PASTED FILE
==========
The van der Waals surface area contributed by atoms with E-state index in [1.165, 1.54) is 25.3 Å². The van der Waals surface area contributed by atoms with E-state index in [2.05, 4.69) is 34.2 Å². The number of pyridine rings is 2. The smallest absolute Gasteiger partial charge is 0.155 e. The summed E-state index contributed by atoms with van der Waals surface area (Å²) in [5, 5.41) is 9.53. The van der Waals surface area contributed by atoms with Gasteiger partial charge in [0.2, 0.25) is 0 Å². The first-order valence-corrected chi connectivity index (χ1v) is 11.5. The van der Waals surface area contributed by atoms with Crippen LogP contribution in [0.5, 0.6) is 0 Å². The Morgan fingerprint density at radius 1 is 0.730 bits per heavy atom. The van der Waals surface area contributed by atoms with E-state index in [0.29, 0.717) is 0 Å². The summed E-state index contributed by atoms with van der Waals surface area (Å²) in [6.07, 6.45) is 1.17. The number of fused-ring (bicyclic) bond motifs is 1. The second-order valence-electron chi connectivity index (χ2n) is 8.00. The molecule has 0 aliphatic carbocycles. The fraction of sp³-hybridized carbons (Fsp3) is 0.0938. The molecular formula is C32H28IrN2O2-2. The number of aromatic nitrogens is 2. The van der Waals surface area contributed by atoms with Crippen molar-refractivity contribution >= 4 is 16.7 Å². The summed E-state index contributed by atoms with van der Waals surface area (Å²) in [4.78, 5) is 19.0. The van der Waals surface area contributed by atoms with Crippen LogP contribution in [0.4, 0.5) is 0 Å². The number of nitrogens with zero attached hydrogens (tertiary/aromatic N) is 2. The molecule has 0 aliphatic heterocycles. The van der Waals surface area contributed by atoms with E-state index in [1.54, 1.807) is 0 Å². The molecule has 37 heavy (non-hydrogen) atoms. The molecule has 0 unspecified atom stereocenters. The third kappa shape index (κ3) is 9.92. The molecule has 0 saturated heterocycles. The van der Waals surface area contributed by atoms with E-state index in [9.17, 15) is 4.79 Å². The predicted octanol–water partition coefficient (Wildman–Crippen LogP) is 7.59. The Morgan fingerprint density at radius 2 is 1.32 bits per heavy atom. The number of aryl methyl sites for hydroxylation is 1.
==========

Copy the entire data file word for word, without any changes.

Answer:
The van der Waals surface area contributed by atoms with E-state index in [1.165, 1.54) is 25.3 Å². The van der Waals surface area contributed by atoms with E-state index in [2.05, 4.69) is 34.2 Å². The number of pyridine rings is 2. The smallest absolute Gasteiger partial charge is 0.155 e. The summed E-state index contributed by atoms with van der Waals surface area (Å²) in [5, 5.41) is 9.53. The van der Waals surface area contributed by atoms with Gasteiger partial charge in [0.2, 0.25) is 0 Å². The first-order valence-corrected chi connectivity index (χ1v) is 11.5. The van der Waals surface area contributed by atoms with Crippen LogP contribution in [0.5, 0.6) is 0 Å². The Morgan fingerprint density at radius 1 is 0.730 bits per heavy atom. The van der Waals surface area contributed by atoms with E-state index in [0.29, 0.717) is 0 Å². The summed E-state index contributed by atoms with van der Waals surface area (Å²) in [6.07, 6.45) is 1.17. The number of fused-ring (bicyclic) bond motifs is 1. The second-order valence-electron chi connectivity index (χ2n) is 8.00. The molecule has 0 aliphatic carbocycles. The fraction of sp³-hybridized carbons (Fsp3) is 0.0938. The molecular formula is C32H28IrN2O2-2. The number of aromatic nitrogens is 2. The van der Waals surface area contributed by atoms with Crippen molar-refractivity contribution >= 4 is 16.7 Å². The summed E-state index contributed by atoms with van der Waals surface area (Å²) in [4.78, 5) is 19.0. The van der Waals surface area contributed by atoms with Crippen LogP contribution in [0.4, 0.5) is 0 Å². The number of nitrogens with zero attached hydrogens (tertiary/aromatic N) is 2. The molecule has 0 aliphatic heterocycles. The van der Waals surface area contributed by atoms with E-state index in [1.54, 1.807) is 0 Å². The molecule has 37 heavy (non-hydrogen) atoms. The molecule has 0 unspecified atom stereocenters. The third kappa shape index (κ3) is 9.92. The molecule has 0 saturated heterocycles. The van der Waals surface area contributed by atoms with E-state index in [9.17, 15) is 4.79 Å². The predicted octanol–water partition coefficient (Wildman–Crippen LogP) is 7.59. The Morgan fingerprint density at radius 2 is 1.32 bits per heavy atom. The number of aryl methyl sites for hydroxylation is 1.